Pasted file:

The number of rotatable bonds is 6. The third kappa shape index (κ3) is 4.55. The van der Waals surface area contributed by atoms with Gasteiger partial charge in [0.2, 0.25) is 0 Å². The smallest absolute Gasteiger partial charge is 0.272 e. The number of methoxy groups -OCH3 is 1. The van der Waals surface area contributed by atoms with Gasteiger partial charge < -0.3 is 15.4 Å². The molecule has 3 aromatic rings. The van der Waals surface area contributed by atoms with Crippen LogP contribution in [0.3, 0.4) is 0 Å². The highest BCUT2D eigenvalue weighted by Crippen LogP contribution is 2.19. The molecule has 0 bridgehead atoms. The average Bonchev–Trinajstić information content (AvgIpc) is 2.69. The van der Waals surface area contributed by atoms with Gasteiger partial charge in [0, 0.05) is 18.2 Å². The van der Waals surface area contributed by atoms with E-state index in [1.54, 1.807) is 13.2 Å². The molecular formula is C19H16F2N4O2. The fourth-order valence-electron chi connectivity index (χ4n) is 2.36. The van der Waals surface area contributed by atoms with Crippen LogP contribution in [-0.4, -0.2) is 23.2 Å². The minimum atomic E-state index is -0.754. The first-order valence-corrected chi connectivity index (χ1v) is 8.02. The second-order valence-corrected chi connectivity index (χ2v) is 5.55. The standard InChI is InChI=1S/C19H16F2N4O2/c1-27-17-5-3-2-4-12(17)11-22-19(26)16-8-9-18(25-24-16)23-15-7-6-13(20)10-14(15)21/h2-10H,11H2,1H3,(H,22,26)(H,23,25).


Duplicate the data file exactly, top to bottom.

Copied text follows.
The number of rotatable bonds is 6. The third kappa shape index (κ3) is 4.55. The van der Waals surface area contributed by atoms with Gasteiger partial charge in [0.2, 0.25) is 0 Å². The smallest absolute Gasteiger partial charge is 0.272 e. The number of methoxy groups -OCH3 is 1. The van der Waals surface area contributed by atoms with Gasteiger partial charge < -0.3 is 15.4 Å². The molecule has 3 aromatic rings. The van der Waals surface area contributed by atoms with Crippen LogP contribution in [0.3, 0.4) is 0 Å². The highest BCUT2D eigenvalue weighted by Crippen LogP contribution is 2.19. The molecule has 0 bridgehead atoms. The average Bonchev–Trinajstić information content (AvgIpc) is 2.69. The van der Waals surface area contributed by atoms with Gasteiger partial charge in [0, 0.05) is 18.2 Å². The van der Waals surface area contributed by atoms with E-state index in [1.54, 1.807) is 13.2 Å². The molecular formula is C19H16F2N4O2. The fourth-order valence-electron chi connectivity index (χ4n) is 2.36. The van der Waals surface area contributed by atoms with Crippen LogP contribution in [-0.4, -0.2) is 23.2 Å². The minimum atomic E-state index is -0.754. The first-order valence-corrected chi connectivity index (χ1v) is 8.02. The second-order valence-corrected chi connectivity index (χ2v) is 5.55. The standard InChI is InChI=1S/C19H16F2N4O2/c1-27-17-5-3-2-4-12(17)11-22-19(26)16-8-9-18(25-24-16)23-15-7-6-13(20)10-14(15)21/h2-10H,11H2,1H3,(H,22,26)(H,23,25).